Lux Hotel Picpus (Paris)

The way how hotels are "star rated" in Paris is different from the capitalised system that we are used to in Singapore. The stars in France are given through 22 measurement criteria which aims to eliminates biasness. However, the criteria are based on physical attributes such as room size, soundproofing, heating and air-conditioning, design of bathroom facilities, phone system, elevators. This rating does not take into account the subjective quality criteria such as cleanliness, staff attitude and service. Before you book that 3 star hotel, read its reviews online (Tripadvisor)!
My family and I stayed at Lux Hotel Picpus for 4 nights in June 2013. Lux Hotel Picpus is located in Picpus. The area is from the 2nd half of the 19th century, with lots of wide streets and ornate apartment buildings. We decided to go budget and stay away from the touristic areas. We were pleased with our decision as there area is a typical French neighbourhood with many businesses in the area aimed at locals rather than tourists. There are plenty of amenities nearby such as 2 supermarkets (Casino and Monoprix), restaurants, bakeries, mini-marts and a major metro & RER interchange (Nation Metro Station).

The staffs are helpful and are willing to give you directions to the nearby amenities. On one of the nights, we returned to the hotel late and most of the stores nearby were closed. I asked the staff at the reception area where I could buy water since the ones in the bar fridge were expensive. He went out of the hotel and pointed towards a mini-mart. If they were focused on making money, they would have just shrug their shoulders and forced me to buy the water in the bar fridge!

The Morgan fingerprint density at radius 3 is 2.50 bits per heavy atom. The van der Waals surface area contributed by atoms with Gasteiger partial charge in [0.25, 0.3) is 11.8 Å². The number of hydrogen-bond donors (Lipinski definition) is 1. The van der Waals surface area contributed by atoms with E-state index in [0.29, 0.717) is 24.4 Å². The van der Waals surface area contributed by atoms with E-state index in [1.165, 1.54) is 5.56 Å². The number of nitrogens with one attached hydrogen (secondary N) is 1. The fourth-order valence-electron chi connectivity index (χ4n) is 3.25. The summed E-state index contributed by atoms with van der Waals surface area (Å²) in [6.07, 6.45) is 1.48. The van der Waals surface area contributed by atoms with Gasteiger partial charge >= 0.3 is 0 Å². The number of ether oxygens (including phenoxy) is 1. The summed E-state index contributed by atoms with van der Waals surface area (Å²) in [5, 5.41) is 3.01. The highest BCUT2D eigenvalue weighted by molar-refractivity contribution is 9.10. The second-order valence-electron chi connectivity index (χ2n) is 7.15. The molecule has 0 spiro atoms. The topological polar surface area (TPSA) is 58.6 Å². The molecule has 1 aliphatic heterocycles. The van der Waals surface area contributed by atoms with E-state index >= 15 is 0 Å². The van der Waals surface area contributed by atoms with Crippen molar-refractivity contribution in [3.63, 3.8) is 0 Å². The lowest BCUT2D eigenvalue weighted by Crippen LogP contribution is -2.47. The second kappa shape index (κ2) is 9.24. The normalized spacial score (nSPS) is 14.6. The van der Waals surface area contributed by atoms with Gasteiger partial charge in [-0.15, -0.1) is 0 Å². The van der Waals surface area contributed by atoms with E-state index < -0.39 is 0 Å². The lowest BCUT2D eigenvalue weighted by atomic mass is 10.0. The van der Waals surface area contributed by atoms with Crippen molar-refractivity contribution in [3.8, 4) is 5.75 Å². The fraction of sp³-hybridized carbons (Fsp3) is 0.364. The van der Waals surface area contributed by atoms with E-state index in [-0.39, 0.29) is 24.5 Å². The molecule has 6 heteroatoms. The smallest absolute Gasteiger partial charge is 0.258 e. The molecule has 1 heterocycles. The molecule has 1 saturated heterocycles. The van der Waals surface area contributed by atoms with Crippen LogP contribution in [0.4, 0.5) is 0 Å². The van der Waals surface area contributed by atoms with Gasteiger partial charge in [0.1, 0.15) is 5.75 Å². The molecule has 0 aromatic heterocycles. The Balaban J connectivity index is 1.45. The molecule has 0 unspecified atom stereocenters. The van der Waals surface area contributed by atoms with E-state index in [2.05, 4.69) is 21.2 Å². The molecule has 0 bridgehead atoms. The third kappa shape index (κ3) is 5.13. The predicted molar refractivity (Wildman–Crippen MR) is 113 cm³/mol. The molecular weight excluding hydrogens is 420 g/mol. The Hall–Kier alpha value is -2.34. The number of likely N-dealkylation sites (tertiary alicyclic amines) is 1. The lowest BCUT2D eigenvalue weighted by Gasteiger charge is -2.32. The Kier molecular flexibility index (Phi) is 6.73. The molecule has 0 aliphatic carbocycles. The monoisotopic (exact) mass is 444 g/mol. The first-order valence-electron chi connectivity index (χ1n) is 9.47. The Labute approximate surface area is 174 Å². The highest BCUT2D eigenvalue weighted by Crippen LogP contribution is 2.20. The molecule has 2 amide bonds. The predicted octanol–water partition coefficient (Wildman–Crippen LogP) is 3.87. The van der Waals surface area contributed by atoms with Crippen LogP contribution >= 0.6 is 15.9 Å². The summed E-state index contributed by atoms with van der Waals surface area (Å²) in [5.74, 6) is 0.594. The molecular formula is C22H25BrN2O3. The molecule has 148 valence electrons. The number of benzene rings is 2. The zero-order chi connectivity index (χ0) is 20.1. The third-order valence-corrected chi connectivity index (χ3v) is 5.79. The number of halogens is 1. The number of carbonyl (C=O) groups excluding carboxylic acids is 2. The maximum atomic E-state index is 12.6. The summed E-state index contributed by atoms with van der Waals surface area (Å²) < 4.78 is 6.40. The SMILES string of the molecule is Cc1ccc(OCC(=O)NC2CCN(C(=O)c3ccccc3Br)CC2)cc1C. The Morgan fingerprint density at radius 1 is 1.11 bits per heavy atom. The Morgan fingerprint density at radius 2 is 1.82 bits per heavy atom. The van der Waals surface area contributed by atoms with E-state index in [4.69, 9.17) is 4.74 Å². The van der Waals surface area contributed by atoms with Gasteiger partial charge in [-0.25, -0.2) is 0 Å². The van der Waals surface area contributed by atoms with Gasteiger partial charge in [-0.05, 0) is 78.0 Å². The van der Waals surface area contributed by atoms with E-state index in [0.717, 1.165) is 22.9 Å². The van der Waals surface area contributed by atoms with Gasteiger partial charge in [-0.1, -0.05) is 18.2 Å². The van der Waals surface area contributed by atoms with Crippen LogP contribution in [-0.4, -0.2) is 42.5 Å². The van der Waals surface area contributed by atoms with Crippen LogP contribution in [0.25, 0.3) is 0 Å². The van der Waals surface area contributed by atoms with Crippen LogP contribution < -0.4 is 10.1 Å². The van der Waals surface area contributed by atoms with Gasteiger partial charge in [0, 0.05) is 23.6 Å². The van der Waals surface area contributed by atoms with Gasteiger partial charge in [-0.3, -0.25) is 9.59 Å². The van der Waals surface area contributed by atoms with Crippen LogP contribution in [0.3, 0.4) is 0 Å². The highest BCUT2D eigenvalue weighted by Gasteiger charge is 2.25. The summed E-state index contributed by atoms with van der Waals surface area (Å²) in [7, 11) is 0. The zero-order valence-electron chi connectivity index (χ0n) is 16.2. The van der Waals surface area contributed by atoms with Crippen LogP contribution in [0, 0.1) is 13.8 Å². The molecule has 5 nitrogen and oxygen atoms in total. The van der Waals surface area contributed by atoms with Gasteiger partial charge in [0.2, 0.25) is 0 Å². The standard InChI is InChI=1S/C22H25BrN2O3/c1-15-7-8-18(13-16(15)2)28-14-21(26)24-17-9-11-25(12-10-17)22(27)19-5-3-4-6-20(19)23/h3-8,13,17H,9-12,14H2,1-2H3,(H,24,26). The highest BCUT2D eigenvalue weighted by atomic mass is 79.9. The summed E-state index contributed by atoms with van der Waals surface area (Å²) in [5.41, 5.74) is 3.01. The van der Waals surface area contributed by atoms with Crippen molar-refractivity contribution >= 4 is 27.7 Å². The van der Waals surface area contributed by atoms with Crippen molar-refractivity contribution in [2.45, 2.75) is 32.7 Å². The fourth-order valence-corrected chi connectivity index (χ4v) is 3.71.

They function with minimal amount of staffs but service is not neglected. There was an incident when my Dad got locked out of the room. We went down to ask for help from the hotel staff. It was hilarious as the staff had to lock the hotel's main door and rush up to get our rooms unlocked!

The rooms are renovated and en suite. Clean and towels replaced daily. Free Wifi. Take note that there is no air conditioning or international TV channels. But hey, the average temeperature in summer is 25°C and why are you watching TV in Paris?
Here are the pictures of my stay at Lux Hotel Picpus. We stayed in the Family Suite which came with 2 rooms connected by a private corridor. The bed configuration was 2 double beds and 1 single bed, great for a family of 5 like us! The Family Suite rates are from €146/S$254.04 per night. This is not an advertorial post.
Room 1 with a double bed and a single bed.

One of the room's bathroom had a bath tub!
The Bathroom of Room 1

The second room. Unfortunately, I do not have a picture of the bathroom but it contains a shower instead of a bath.
Room 2. with a Double Bed.

The modest exterior of the hotel. Do not worry as there is a tiny lift which you can use. Not many hotels have lifts and this is definitely a plus point.
Lux Hotel Picpus Exterior
My stay at Lux Hotel Picpus was lovely. It was a good hotel, away from all the tourist traps. You feel safe staying in this neighbourhood, far away from all the scam artists. If you are in this area on Wednesday or Saturday, be sure to visit the Marché Cours de Vincennes. Have a great time in Paris!
What you need to know:
- This is one of the few hotels in the city that can fit 5 adults in a room comfortably in Paris!
- This hotel is well connected to the city. You may have to travel 20-30 minutes including walking time to get to the Paris attractions.
- The Picpus Metro is just 2 minutes away from the hotel but it would be better if you walked to Nation Station where there are many other train lines into Paris.
- There is two supermarkets near the hotel. Monoprix is the biggest in the area.
- You may experience some noise from the subway but they stop running at night.
Lux Hôtel Picpus
74, boulevard de Picpus
Paris, France
Phone: +33 1 43 43 08 46

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About Haoming Koo

Koo Haoming. Founder of The Fat Chemist. Currently an undergrad at the National University of Singapore with a burning passion for science! Inspired to start a blog after reading the book, "Napoleon's Buttons, How 17 Molecules Changed History". The book fills the gap between Chemistry and History. Adapting the style of the book, posts written by me highlight the chemistry in the food we eat.
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